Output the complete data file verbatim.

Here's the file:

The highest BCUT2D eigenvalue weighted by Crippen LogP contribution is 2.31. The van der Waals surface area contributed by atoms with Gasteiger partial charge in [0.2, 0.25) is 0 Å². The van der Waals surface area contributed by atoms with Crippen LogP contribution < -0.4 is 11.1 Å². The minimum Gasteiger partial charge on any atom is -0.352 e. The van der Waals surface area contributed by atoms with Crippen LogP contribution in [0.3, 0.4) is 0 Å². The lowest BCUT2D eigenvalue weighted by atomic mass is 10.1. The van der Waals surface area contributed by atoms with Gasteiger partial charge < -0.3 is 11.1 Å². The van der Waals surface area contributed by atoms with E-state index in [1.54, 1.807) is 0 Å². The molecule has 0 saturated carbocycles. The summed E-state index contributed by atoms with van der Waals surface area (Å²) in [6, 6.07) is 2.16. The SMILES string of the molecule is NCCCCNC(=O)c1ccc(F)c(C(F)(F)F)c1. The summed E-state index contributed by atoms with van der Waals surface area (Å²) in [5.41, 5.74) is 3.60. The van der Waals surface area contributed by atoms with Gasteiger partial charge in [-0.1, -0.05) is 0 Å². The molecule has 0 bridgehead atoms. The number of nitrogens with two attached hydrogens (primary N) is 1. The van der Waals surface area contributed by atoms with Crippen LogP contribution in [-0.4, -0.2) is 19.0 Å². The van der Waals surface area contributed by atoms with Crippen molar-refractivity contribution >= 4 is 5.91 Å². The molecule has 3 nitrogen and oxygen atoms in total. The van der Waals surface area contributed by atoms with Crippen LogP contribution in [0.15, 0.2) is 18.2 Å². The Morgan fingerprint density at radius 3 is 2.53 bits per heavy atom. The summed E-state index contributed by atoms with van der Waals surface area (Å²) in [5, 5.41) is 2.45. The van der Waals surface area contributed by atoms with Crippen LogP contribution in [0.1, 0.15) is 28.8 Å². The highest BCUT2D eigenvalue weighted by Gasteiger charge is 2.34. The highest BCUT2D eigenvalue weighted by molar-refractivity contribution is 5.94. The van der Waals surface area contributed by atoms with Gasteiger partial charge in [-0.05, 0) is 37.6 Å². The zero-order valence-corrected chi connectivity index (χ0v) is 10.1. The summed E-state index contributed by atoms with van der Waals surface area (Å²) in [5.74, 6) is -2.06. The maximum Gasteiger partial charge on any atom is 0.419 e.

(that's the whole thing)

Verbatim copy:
The highest BCUT2D eigenvalue weighted by Crippen LogP contribution is 2.31. The van der Waals surface area contributed by atoms with Gasteiger partial charge in [0.2, 0.25) is 0 Å². The van der Waals surface area contributed by atoms with Crippen LogP contribution < -0.4 is 11.1 Å². The minimum Gasteiger partial charge on any atom is -0.352 e. The van der Waals surface area contributed by atoms with Crippen LogP contribution in [0.3, 0.4) is 0 Å². The lowest BCUT2D eigenvalue weighted by atomic mass is 10.1. The van der Waals surface area contributed by atoms with Gasteiger partial charge < -0.3 is 11.1 Å². The van der Waals surface area contributed by atoms with E-state index in [1.54, 1.807) is 0 Å². The molecule has 0 saturated carbocycles. The summed E-state index contributed by atoms with van der Waals surface area (Å²) in [6, 6.07) is 2.16. The SMILES string of the molecule is NCCCCNC(=O)c1ccc(F)c(C(F)(F)F)c1. The summed E-state index contributed by atoms with van der Waals surface area (Å²) in [5.41, 5.74) is 3.60. The van der Waals surface area contributed by atoms with Gasteiger partial charge in [-0.1, -0.05) is 0 Å². The molecule has 0 bridgehead atoms. The number of nitrogens with two attached hydrogens (primary N) is 1. The van der Waals surface area contributed by atoms with Crippen LogP contribution in [-0.4, -0.2) is 19.0 Å². The van der Waals surface area contributed by atoms with Crippen molar-refractivity contribution >= 4 is 5.91 Å². The molecule has 3 nitrogen and oxygen atoms in total. The van der Waals surface area contributed by atoms with Crippen LogP contribution in [0.15, 0.2) is 18.2 Å². The Morgan fingerprint density at radius 3 is 2.53 bits per heavy atom. The summed E-state index contributed by atoms with van der Waals surface area (Å²) in [5, 5.41) is 2.45. The van der Waals surface area contributed by atoms with Crippen LogP contribution in [0.1, 0.15) is 28.8 Å². The highest BCUT2D eigenvalue weighted by Gasteiger charge is 2.34. The highest BCUT2D eigenvalue weighted by molar-refractivity contribution is 5.94. The van der Waals surface area contributed by atoms with Gasteiger partial charge in [-0.05, 0) is 37.6 Å². The zero-order valence-corrected chi connectivity index (χ0v) is 10.1. The summed E-state index contributed by atoms with van der Waals surface area (Å²) in [5.74, 6) is -2.06. The maximum Gasteiger partial charge on any atom is 0.419 e.